£45.4m well spent. | DeFodi Images/Getty Images

Coming to terms with the prospect of having Granit Xhaka, Dani Ceballos, Mohamed Elneny and Joe Willock as the club’s four central midfield options, morale was understandably quite low in north London.

A combination of superior coaching and a realistic tactical blueprint has seen that crop drastically improve, yet anyone predicting an Arsenal surge towards a top-four berth with such tools at their disposal would’ve been very optimistic indeed.

It took until the final day of the window, but their squad received boost it sorely needed with the £45m addition of Atletico Madrid‘s Thomas Party. A player who’d been tracked by the Gunners for a number of years became Arteta’s record signing, opening the door for greater diversity in their already fluid setup.

Here are a few systems in which Arsenal could utilise Partey.

Receiving an overhaul in all departments, Arteta has also set about giving his side a tactical face lift. Gone are the days of four at the back, an avenue the 38-year-old pursued to account for his defenders literally not being able to defend.

It’s proved to be a winning formula, steering Arsenal to FA Cup glory and offering far greater resilience. But enough about the defence, let’s take a look at the midfield – even if Partey’s involvement will invariably impact all aspects of the side.

Mikel Arteta
Arteta uses a 3-4-3 to accommodate the likes of Luiz and Holding | Pool/Getty Images

Well versed in Diego Simeone’s spell book of solidity, Partey has played as one of a central two regularly for the past few years. While the setup differs in this case, he still requires one ideal central partner. Of what Arsenal have to offer, Dani Ceballos fits the bill as his compatriot. Often the Spaniard is forced to drop into deep pivot roles in order to carry possession forward, but he lacks the mobility and drive to truly trouble opposition.

His skillset is more suited in advanced areas where his neat footwork and ability to operate in tight spaces is of use, but he is hamstrung in the sense that he always must keep an eye on turnovers in possession. Xhaka will often cover, but his pace off the mark is frighteningly bad and Ceballos’ role extends beyond what he ideally prefers.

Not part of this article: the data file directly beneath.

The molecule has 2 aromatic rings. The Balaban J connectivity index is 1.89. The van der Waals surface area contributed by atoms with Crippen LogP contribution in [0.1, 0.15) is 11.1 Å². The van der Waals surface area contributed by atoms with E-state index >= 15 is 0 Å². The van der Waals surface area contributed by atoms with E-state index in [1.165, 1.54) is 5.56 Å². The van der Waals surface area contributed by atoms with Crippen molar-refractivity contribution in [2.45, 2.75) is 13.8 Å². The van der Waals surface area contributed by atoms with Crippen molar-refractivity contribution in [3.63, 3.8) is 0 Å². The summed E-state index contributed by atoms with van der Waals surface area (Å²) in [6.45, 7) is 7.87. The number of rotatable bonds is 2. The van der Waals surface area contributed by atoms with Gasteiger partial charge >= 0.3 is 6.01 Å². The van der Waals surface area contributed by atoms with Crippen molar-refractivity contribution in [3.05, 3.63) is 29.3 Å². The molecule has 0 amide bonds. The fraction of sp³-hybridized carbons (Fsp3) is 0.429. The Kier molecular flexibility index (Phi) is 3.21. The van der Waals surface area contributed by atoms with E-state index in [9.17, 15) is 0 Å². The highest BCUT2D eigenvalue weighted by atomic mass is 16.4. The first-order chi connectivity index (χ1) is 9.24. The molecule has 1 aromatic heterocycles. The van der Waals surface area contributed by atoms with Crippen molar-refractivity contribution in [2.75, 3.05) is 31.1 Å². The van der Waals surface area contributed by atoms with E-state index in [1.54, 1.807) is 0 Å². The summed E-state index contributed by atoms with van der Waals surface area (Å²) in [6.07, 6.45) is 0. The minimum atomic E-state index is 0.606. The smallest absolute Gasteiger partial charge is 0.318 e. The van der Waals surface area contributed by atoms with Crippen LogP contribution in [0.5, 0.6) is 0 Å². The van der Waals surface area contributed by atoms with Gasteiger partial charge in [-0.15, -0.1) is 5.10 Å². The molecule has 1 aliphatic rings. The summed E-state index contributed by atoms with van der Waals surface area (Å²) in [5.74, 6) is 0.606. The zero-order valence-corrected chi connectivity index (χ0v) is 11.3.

Partey’s abilities are wide ranging, but as carrier of possession and a telepathic reader of danger, he’s tailor made to complement a more offensive minded midfielder. His combative box-to-box style opens doors in mid-to-high areas of the pitch, easing the weight of expectancy on Ceballos. Even in the case of relinquishing possession in the opposition third, being able to cut out passing lanes and recycle the ball allows his teammate to occupy the half spaces where he is most lethal.

On top of that, when Arsenal play out from the back through whichever central quartet Arteta opts for, Partey’s composure in pressurised situations means they can continue to have an (now improved) outlet to build attacks from deep.

Learning from the Pep Guardiola school of football, it’s widely accepted, if not expected, that Arteta will eventually fluctuate to a 4-3-3 setup. He needs the personnel in order to do this, Partey whom goes a long way towards aiding that transition.

That midfield trio would most likely be completed with Xhaka and Ceballos. Partey would assume the right side of that slot, to accommodate for the runs of Hector Bellerin. The Swiss has done so on the other flank, slotting into a back three to cover for Kieran Tierney’s bursts forward, and it’s not something that Partey wouldn’t be able to do on the opposite flank.